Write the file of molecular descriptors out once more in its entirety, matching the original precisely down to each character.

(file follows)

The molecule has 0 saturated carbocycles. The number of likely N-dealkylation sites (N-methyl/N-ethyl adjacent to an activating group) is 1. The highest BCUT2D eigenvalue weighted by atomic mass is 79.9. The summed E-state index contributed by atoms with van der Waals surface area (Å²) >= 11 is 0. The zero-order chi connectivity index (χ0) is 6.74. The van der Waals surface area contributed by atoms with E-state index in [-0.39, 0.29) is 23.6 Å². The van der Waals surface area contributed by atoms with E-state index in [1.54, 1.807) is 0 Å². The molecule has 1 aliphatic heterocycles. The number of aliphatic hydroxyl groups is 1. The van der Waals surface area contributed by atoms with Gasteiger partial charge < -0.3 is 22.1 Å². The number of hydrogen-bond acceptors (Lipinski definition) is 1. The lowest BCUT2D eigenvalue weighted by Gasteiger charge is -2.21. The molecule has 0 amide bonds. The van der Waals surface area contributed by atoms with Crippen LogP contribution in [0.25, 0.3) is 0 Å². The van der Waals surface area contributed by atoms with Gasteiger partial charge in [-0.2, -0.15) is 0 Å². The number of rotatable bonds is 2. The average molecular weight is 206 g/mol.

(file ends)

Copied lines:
The molecule has 0 saturated carbocycles. The number of likely N-dealkylation sites (N-methyl/N-ethyl adjacent to an activating group) is 1. The highest BCUT2D eigenvalue weighted by atomic mass is 79.9. The summed E-state index contributed by atoms with van der Waals surface area (Å²) >= 11 is 0. The zero-order chi connectivity index (χ0) is 6.74. The van der Waals surface area contributed by atoms with E-state index in [-0.39, 0.29) is 23.6 Å². The van der Waals surface area contributed by atoms with E-state index in [1.54, 1.807) is 0 Å². The molecule has 1 aliphatic heterocycles. The number of aliphatic hydroxyl groups is 1. The van der Waals surface area contributed by atoms with Gasteiger partial charge < -0.3 is 22.1 Å². The number of hydrogen-bond acceptors (Lipinski definition) is 1. The lowest BCUT2D eigenvalue weighted by Gasteiger charge is -2.21. The molecule has 0 amide bonds. The van der Waals surface area contributed by atoms with Crippen LogP contribution in [0.25, 0.3) is 0 Å². The van der Waals surface area contributed by atoms with Gasteiger partial charge in [-0.2, -0.15) is 0 Å². The number of rotatable bonds is 2. The average molecular weight is 206 g/mol.